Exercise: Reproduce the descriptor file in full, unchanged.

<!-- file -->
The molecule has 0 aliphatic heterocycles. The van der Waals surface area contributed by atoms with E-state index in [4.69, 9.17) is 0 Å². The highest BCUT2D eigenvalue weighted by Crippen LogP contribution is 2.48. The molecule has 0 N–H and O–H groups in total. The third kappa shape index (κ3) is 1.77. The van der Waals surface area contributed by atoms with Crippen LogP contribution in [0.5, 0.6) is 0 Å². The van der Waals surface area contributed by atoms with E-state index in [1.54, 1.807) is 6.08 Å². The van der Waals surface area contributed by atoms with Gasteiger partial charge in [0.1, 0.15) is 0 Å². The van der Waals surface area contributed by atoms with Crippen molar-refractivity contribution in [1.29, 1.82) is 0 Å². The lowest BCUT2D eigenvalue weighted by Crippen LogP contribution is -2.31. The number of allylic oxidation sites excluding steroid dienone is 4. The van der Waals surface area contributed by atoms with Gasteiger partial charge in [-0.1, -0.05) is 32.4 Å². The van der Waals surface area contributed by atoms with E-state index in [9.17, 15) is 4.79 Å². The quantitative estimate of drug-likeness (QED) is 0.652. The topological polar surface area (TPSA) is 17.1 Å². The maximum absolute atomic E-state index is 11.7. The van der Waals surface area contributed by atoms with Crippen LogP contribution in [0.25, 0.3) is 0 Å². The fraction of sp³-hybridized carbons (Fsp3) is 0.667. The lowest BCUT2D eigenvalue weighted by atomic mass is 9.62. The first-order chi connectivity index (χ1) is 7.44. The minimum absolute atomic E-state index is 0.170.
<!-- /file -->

The molecule has 0 aliphatic heterocycles. The van der Waals surface area contributed by atoms with E-state index in [4.69, 9.17) is 0 Å². The highest BCUT2D eigenvalue weighted by Crippen LogP contribution is 2.48. The molecule has 0 N–H and O–H groups in total. The third kappa shape index (κ3) is 1.77. The van der Waals surface area contributed by atoms with Crippen LogP contribution in [0.5, 0.6) is 0 Å². The van der Waals surface area contributed by atoms with E-state index in [1.54, 1.807) is 6.08 Å². The van der Waals surface area contributed by atoms with Gasteiger partial charge in [0.1, 0.15) is 0 Å². The van der Waals surface area contributed by atoms with Crippen molar-refractivity contribution in [1.29, 1.82) is 0 Å². The lowest BCUT2D eigenvalue weighted by Crippen LogP contribution is -2.31. The number of allylic oxidation sites excluding steroid dienone is 4. The van der Waals surface area contributed by atoms with Gasteiger partial charge in [-0.1, -0.05) is 32.4 Å². The van der Waals surface area contributed by atoms with E-state index in [9.17, 15) is 4.79 Å². The quantitative estimate of drug-likeness (QED) is 0.652. The topological polar surface area (TPSA) is 17.1 Å². The maximum absolute atomic E-state index is 11.7. The van der Waals surface area contributed by atoms with Crippen LogP contribution in [0.25, 0.3) is 0 Å². The fraction of sp³-hybridized carbons (Fsp3) is 0.667. The lowest BCUT2D eigenvalue weighted by atomic mass is 9.62. The first-order chi connectivity index (χ1) is 7.44. The minimum absolute atomic E-state index is 0.170.